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I read a post today about how there should be a plug-in for Visual Studio to disable copy/paste, in order to prevent people from copying and pasting the same code over and over again, instead of applying basic design principles (DRY). Now I'm sure the author didn't mean this in a serious way (it's hell to be without copy/paste, and if you don't believe me, use the iPhone for a couple of days), but it reminds me of recent discussions about RhinoMock vs TypeMock, or put another way, TypeMock vs every other mocking framework out there.

The main discussion was that TypeMock could lead to malpractice. By using TypeMock, people could potentially end up with tightly coupled code. Since there isn't a need to inject dependencies, you could create dependent objects in your classes. I posted my thoughts on this a long time ago (too far back for Live Writer to show it up in recent blog posts), so I'm not going to get into too much detail, but suffice to say, I didn't agree then and I still don't agree now.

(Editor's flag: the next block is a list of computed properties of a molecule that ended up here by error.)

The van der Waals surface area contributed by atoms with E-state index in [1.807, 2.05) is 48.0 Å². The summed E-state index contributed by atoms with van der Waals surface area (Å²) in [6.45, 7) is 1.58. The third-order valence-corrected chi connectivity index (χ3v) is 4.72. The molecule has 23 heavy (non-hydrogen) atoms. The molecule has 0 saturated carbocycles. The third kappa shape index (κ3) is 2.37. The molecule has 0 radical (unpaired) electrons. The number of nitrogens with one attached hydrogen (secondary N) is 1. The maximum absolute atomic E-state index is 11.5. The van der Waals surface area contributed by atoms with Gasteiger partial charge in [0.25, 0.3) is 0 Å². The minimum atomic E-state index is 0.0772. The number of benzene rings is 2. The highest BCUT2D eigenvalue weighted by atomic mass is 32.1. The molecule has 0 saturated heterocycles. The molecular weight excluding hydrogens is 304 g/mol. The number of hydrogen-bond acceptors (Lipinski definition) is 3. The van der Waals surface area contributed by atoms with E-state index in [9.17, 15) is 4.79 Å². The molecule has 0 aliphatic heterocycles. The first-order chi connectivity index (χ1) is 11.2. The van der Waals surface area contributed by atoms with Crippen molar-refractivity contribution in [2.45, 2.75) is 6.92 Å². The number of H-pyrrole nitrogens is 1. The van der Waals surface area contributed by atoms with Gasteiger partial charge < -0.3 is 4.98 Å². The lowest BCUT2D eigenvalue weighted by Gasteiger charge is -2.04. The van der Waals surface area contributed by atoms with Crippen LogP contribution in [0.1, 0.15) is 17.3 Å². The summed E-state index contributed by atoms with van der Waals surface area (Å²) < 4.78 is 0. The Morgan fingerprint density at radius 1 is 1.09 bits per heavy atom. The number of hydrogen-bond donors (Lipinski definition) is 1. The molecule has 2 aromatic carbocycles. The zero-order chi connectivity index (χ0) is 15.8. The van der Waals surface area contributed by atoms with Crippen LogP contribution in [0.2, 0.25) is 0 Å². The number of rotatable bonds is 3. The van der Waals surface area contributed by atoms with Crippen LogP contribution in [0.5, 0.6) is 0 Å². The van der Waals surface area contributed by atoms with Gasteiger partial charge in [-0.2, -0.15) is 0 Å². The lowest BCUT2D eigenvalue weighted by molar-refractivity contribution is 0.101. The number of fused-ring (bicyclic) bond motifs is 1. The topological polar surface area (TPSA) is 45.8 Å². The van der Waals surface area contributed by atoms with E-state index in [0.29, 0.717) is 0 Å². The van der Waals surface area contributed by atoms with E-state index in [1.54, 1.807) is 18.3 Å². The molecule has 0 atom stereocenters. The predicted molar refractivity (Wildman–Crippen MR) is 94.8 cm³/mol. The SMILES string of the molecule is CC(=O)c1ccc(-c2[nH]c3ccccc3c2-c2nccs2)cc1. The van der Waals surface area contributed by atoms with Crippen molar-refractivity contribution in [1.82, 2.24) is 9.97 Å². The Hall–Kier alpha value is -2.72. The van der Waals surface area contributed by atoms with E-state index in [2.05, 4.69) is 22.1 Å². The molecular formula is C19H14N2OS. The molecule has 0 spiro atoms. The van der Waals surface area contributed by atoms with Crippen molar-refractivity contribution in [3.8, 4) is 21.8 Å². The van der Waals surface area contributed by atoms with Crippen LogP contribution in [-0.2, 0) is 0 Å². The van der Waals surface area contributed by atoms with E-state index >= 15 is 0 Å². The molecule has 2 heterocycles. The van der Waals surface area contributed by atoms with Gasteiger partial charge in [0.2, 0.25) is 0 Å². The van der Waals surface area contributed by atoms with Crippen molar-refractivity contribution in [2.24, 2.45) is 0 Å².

But what has that got to do with the copy/paste post you might be asking yourself. Well I think in both cases, we are showing signs of wanting the tool/framework to do the work for us, to police us, so to speak. Which begs the question, why?

I work on a team, as a tech lead. The part about work is questionable, but nonetheless I am on a team. Part of my job is to oversee my team and make sure that things are being done correctly. In my book, correct means applying good design principles. It is my job to make sure that my team applies these principles. If a team member is new or is not familiar with certain concepts, it's my job to teach them to him/her. With new team members, there is normally a period of code-review, where during check-ins code is reviewed by senior developers (either myself or someone else on the team) to make sure that they comply not only with design principles but standards of coding and practices. However, as time elapses, code reviews become less frequent (although there should always be peer review on a team from time to time). So initially it might be a time-consuming job, but in the long run it isn't. In many cases it's also very productive since there's always something new you can learn.

If people are taught things in a way, that not only do they understand, but see what happens when they do it the wrong way, they will act correctly.

Developers are not stupid.